@tony, @andrea, @rick

    I don’t see the part in Conlin’s response where he advocates spending millions of dollars. In fact he explicitly says that buying additional snow removal equipment would not be cost effective.

    What exactly would be wrong with additional training for city and metro staff? What is the problem with attempting to identify ways that the city and metro can respond better during and after the next snowstorm?

    Two years ago (not 20) Seattle had a nearly 2-week ice/snow situation that also shut down the city for a number of days. The city and metro failed to learn anything from that, apparently. Had they taken some initiative then to improve their planning and training we might have had a better outcome this time around.

    ‘Making the best of it’ and ‘hunkering down’ are certainly stategies to embrace, I guess. But ‘effective management’ and ‘effective emergency planning’ and ‘flawless execution’ are better goals.

  • BG39 December 29, 2008 (5:51 pm)

    drb, thank you for confirming what I thought about 2 years ago and the ice and snow. I knew it wasn’t 20 years ago like everyone has been saying, but I started doubting whether it had happened or was just in my head. A couple years before that there was another big snow that had it very hard to get off the side streets.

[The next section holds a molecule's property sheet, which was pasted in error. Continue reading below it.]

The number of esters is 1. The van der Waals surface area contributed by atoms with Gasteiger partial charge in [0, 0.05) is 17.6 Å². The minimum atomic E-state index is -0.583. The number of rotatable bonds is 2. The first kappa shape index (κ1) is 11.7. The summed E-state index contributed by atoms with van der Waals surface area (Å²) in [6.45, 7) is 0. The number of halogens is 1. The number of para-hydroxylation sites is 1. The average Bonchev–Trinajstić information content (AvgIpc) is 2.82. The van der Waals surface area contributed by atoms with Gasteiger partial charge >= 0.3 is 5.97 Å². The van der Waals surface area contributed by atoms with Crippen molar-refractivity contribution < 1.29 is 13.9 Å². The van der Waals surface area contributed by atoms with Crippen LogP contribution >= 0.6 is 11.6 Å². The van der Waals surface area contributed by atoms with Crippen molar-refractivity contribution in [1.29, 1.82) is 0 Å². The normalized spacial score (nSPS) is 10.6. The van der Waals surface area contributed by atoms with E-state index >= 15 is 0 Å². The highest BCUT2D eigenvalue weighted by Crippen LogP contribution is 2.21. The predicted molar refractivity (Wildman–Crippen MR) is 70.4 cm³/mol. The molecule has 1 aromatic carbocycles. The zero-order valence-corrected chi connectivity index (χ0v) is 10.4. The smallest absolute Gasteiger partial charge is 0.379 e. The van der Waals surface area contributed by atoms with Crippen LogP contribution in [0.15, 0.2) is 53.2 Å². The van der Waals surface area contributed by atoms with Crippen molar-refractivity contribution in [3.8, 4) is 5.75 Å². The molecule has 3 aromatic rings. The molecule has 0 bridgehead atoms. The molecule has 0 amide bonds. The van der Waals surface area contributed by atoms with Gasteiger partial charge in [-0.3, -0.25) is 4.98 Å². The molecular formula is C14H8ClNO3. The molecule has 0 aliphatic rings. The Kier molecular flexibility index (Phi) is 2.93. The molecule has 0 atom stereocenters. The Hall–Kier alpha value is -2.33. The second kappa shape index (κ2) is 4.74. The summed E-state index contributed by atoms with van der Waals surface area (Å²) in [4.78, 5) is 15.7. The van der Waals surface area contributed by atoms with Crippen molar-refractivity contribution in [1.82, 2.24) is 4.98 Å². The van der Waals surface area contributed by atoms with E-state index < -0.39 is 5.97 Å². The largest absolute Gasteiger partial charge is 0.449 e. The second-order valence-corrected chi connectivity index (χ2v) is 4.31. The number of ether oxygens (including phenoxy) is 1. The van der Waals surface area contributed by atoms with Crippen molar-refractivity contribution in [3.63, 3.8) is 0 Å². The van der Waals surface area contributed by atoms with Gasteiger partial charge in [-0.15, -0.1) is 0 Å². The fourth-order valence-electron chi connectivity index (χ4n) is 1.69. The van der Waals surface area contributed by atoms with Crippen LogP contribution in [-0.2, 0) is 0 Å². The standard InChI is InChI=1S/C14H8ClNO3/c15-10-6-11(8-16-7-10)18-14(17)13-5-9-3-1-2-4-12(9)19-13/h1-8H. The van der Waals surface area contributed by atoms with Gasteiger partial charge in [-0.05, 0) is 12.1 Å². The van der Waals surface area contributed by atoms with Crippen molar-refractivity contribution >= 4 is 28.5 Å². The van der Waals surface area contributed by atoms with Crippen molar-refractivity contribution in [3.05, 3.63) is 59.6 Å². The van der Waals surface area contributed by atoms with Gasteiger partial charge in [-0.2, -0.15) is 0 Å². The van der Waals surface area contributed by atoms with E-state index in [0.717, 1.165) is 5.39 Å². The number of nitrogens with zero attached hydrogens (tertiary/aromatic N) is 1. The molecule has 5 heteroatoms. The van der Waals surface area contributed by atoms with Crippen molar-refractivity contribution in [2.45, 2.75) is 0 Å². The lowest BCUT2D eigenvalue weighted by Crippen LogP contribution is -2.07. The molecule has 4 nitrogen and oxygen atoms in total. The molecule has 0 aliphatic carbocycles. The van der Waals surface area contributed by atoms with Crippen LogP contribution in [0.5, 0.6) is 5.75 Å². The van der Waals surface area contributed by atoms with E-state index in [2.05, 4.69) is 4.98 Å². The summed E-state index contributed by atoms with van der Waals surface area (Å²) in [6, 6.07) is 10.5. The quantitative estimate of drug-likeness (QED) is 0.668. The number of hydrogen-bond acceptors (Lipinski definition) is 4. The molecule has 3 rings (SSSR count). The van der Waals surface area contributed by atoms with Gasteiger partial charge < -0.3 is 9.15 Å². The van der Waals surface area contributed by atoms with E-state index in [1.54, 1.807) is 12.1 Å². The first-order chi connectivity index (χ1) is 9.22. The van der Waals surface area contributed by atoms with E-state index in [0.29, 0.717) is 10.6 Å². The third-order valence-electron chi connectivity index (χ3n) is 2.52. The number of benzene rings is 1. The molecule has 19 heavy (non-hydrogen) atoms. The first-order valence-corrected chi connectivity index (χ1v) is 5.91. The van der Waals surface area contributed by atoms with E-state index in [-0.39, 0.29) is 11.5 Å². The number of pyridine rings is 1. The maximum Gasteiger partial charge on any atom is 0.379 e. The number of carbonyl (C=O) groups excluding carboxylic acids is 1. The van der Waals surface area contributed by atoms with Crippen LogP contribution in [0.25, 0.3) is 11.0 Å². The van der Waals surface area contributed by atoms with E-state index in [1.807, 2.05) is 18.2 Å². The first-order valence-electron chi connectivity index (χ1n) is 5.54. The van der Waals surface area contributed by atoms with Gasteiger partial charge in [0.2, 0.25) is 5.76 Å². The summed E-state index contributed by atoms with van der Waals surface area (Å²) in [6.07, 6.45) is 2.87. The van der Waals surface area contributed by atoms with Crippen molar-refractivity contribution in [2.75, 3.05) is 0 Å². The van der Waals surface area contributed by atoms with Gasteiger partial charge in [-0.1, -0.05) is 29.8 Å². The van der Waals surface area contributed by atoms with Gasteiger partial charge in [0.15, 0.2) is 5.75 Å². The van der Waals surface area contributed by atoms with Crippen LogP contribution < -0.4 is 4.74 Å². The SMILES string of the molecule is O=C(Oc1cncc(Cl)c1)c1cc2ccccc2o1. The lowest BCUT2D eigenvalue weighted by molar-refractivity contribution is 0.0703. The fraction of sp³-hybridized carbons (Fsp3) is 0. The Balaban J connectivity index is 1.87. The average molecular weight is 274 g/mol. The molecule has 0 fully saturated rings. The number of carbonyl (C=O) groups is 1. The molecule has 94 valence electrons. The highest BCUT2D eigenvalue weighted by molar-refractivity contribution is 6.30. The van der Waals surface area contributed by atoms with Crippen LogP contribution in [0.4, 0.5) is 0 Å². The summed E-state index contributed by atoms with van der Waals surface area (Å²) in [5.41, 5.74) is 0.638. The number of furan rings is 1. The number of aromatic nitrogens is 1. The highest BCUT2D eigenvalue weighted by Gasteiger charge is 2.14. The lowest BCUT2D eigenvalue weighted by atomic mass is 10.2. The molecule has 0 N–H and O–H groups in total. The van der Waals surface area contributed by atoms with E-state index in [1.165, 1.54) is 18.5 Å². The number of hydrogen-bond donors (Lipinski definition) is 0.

• AlkiRagdoll December 29, 2008 (7:31 pm)

    I’m sorry to disagree with those posting before me. Originally, I thought the same as you. However, talk to someone in the emergency preparedness business, as I did at Sea-Tac last week, and they tell ya that all the city has to do is issue a Reuqest for Proposals for firms that are on-call in cases of emergency – such as this type of snow event. They dont need to buy the equipment. However, when an emergency event occurs and the city doesnt have the resources, they invoke the contracts (such as the private contractors noted in the Times that have the equipment). Private enterprise can then kick into action to solve the problem — whether its the weather, or some other crisis. There is no excuse that so many had to loose income for over a week. Seattle City council needs to learn from others … imagine a crisis more severe than three major weather systems. How prepared are we really for those events???

  • mike December 29, 2008 (11:13 pm)

    I’m confused how more training would help? Throughout this whole thing I was confused why the ice was not being removed, then I learned that Seattle refuses to use salt. I think its an admirable goal but at what cost. I like Seattle’s basic plan of only plowing major roads, however It appears they do not have enough equipment to execute their plan. Leaving the articulated buses out to jackknife is scary.

Sorry, comment time is over.